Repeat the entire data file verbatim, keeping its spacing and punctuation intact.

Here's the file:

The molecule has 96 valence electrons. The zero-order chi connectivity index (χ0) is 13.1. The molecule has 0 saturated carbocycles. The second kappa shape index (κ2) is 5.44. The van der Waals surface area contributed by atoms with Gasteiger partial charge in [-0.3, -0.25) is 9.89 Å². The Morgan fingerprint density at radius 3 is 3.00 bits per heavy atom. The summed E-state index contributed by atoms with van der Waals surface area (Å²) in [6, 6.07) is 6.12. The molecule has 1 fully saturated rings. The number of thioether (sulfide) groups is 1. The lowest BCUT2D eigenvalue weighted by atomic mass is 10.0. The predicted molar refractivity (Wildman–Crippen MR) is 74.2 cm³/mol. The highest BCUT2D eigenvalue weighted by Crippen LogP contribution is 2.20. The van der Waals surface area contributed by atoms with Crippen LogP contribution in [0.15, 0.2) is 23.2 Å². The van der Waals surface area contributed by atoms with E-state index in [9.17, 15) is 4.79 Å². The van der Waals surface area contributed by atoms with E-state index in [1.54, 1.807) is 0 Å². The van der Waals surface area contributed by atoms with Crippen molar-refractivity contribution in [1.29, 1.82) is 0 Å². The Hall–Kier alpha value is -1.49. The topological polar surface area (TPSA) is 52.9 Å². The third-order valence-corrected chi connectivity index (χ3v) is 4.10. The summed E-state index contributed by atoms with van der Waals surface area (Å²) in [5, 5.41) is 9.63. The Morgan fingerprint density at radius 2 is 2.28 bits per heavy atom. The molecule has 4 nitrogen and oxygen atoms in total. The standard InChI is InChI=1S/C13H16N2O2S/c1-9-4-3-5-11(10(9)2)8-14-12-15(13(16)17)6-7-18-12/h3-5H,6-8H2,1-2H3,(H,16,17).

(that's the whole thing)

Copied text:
The molecule has 96 valence electrons. The zero-order chi connectivity index (χ0) is 13.1. The molecule has 0 saturated carbocycles. The second kappa shape index (κ2) is 5.44. The van der Waals surface area contributed by atoms with Gasteiger partial charge in [-0.3, -0.25) is 9.89 Å². The Morgan fingerprint density at radius 3 is 3.00 bits per heavy atom. The summed E-state index contributed by atoms with van der Waals surface area (Å²) in [6, 6.07) is 6.12. The molecule has 1 fully saturated rings. The number of thioether (sulfide) groups is 1. The lowest BCUT2D eigenvalue weighted by atomic mass is 10.0. The predicted molar refractivity (Wildman–Crippen MR) is 74.2 cm³/mol. The highest BCUT2D eigenvalue weighted by Crippen LogP contribution is 2.20. The van der Waals surface area contributed by atoms with Crippen LogP contribution in [0.15, 0.2) is 23.2 Å². The van der Waals surface area contributed by atoms with E-state index in [9.17, 15) is 4.79 Å². The van der Waals surface area contributed by atoms with E-state index in [1.54, 1.807) is 0 Å². The van der Waals surface area contributed by atoms with Crippen molar-refractivity contribution in [1.29, 1.82) is 0 Å². The Hall–Kier alpha value is -1.49. The topological polar surface area (TPSA) is 52.9 Å². The third-order valence-corrected chi connectivity index (χ3v) is 4.10. The summed E-state index contributed by atoms with van der Waals surface area (Å²) in [5, 5.41) is 9.63. The Morgan fingerprint density at radius 2 is 2.28 bits per heavy atom. The molecule has 4 nitrogen and oxygen atoms in total. The standard InChI is InChI=1S/C13H16N2O2S/c1-9-4-3-5-11(10(9)2)8-14-12-15(13(16)17)6-7-18-12/h3-5H,6-8H2,1-2H3,(H,16,17).